Traumatic brain injuries are the leading causes of death and disability among children, according to the Brain Injury Association of America (BIAA). Approximately 62,000 children, between the ages of 0 and 19, are hospitalized each year due to injury to the brain. Hospital emergency rooms reportedly see and release an average of 564,000 children for brain injuries each year.

Among children, traumatic brain injuries can manifest themselves in a number of different symptoms. Physical impairments may include:

-Speech impediments
-Headaches
-Hearing difficulties
-Seizures
-Poor motor coordination

Examples of cognitive impairments include:

-Short term memory loss
-Limited attention span
-Decreased writing abilities
-Demonstrating poor judgment

As explained in the Brigham Young study, brain injuries in children also manifest with emotional impairments, including:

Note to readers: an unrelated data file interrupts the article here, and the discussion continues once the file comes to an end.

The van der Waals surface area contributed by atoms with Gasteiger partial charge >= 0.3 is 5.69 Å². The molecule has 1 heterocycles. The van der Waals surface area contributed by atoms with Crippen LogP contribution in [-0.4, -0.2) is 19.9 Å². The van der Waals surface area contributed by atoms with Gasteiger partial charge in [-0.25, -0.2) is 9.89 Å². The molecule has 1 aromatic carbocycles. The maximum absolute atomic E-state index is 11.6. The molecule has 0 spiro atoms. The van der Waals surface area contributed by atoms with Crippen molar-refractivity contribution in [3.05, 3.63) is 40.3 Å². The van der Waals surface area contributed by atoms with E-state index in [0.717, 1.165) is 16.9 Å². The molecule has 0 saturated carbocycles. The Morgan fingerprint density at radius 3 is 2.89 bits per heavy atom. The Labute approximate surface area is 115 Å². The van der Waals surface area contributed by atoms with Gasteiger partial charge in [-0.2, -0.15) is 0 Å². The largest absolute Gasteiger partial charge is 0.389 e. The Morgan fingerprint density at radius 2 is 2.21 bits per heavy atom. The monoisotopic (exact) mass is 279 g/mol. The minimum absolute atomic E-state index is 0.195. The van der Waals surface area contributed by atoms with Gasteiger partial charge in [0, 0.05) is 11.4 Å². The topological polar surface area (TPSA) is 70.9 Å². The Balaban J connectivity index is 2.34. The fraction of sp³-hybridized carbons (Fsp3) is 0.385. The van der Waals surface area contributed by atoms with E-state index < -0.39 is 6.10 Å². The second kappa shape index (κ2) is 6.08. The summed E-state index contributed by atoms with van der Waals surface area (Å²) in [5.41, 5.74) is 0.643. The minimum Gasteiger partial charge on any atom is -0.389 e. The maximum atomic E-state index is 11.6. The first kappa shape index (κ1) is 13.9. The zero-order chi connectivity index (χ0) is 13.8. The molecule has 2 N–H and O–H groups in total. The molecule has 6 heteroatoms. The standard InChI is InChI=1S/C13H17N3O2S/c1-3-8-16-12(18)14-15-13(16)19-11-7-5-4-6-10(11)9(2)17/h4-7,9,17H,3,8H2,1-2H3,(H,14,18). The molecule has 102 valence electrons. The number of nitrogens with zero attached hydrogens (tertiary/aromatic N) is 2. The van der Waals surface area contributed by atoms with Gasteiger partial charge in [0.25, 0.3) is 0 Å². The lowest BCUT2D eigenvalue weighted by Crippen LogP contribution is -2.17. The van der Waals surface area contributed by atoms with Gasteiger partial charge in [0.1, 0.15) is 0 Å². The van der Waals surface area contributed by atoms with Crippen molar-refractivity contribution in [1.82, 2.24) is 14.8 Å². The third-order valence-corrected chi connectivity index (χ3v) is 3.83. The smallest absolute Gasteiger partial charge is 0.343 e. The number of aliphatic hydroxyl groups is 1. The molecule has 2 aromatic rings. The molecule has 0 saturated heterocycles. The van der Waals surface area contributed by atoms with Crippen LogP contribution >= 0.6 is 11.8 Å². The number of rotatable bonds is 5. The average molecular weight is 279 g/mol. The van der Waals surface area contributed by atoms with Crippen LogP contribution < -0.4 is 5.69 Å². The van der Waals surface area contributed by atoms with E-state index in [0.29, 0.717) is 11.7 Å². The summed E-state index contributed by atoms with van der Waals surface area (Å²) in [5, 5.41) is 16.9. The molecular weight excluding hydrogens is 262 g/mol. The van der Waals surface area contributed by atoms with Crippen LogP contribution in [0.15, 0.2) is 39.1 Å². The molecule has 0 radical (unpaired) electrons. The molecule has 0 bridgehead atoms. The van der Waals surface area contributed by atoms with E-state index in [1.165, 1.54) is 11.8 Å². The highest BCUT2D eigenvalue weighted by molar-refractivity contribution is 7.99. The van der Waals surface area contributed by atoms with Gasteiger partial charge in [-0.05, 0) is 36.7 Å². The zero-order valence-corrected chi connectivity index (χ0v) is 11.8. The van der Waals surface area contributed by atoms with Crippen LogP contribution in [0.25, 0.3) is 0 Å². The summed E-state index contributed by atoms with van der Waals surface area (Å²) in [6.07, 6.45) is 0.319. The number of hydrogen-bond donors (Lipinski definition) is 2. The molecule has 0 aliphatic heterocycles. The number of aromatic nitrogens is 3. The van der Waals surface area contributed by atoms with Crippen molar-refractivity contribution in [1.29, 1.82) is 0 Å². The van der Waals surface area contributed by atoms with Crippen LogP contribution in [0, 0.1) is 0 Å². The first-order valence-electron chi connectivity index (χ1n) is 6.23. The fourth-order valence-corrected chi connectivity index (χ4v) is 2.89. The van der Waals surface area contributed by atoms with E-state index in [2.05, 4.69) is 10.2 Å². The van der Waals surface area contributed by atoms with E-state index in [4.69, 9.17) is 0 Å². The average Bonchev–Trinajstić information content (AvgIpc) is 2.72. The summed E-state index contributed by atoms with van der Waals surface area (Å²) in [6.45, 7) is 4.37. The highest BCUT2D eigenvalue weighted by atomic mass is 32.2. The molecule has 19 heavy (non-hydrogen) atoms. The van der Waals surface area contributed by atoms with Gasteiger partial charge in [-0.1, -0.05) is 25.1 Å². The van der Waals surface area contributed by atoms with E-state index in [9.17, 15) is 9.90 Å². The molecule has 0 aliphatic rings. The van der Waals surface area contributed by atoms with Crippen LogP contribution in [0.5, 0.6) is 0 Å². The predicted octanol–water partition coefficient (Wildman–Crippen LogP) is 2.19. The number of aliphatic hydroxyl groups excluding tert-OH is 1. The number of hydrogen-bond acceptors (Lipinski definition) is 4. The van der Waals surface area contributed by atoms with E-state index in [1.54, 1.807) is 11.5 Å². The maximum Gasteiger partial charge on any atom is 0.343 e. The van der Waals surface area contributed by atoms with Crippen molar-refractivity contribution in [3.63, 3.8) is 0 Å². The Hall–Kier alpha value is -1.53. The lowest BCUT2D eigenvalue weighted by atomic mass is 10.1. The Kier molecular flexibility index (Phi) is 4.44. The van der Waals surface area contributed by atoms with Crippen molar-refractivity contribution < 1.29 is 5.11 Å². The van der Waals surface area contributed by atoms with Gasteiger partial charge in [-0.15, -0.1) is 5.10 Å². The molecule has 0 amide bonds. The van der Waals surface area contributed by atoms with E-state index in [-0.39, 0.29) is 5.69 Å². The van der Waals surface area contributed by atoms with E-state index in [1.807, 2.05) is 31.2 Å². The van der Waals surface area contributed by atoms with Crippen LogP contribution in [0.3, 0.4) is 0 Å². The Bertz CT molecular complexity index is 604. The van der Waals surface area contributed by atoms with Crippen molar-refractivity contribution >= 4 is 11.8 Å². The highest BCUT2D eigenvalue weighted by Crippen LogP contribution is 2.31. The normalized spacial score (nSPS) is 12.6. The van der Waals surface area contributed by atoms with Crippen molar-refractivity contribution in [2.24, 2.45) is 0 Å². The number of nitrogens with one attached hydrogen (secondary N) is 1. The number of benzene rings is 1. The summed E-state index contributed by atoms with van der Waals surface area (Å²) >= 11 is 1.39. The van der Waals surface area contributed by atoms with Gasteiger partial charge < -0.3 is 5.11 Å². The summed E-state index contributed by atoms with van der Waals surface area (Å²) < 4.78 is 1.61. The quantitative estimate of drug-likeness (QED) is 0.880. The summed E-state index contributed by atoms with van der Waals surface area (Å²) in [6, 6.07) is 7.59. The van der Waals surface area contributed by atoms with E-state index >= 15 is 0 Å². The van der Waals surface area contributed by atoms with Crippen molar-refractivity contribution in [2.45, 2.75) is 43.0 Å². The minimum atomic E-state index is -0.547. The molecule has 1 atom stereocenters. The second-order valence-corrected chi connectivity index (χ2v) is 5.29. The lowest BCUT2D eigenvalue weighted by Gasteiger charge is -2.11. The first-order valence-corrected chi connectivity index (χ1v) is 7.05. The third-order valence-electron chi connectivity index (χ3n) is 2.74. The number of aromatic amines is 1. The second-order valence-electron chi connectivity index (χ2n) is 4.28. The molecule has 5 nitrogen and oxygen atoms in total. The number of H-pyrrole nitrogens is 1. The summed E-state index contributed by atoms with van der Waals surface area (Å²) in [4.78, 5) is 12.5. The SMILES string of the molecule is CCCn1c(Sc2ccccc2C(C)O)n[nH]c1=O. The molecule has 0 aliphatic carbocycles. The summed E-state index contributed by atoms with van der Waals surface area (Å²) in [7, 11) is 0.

-Mood swings
-Low self esteem
-Lack of motivation
-Anxiety

According to the BIAA, treatment of traumatic brain injuries in children differs substantially from treatment in adults. The brain of a child is not fully developed and an injury can have a devastating effect, interrupting the cognitive development. These impairments become obvious as the child ages and has an increased need to act in a socially acceptable manner. As stated on the BIAA website, “ These delayed effects can create lifetime challenges for living and learning.”

Brain injuries are serious matters with lasting effects. If the actions of another caused your child's traumatic brain injury, contact Levin & Perconti for a free consultation.

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April 5, 2014

MMA Fighters at Risk of Brain Injuries

by Levin & Perconti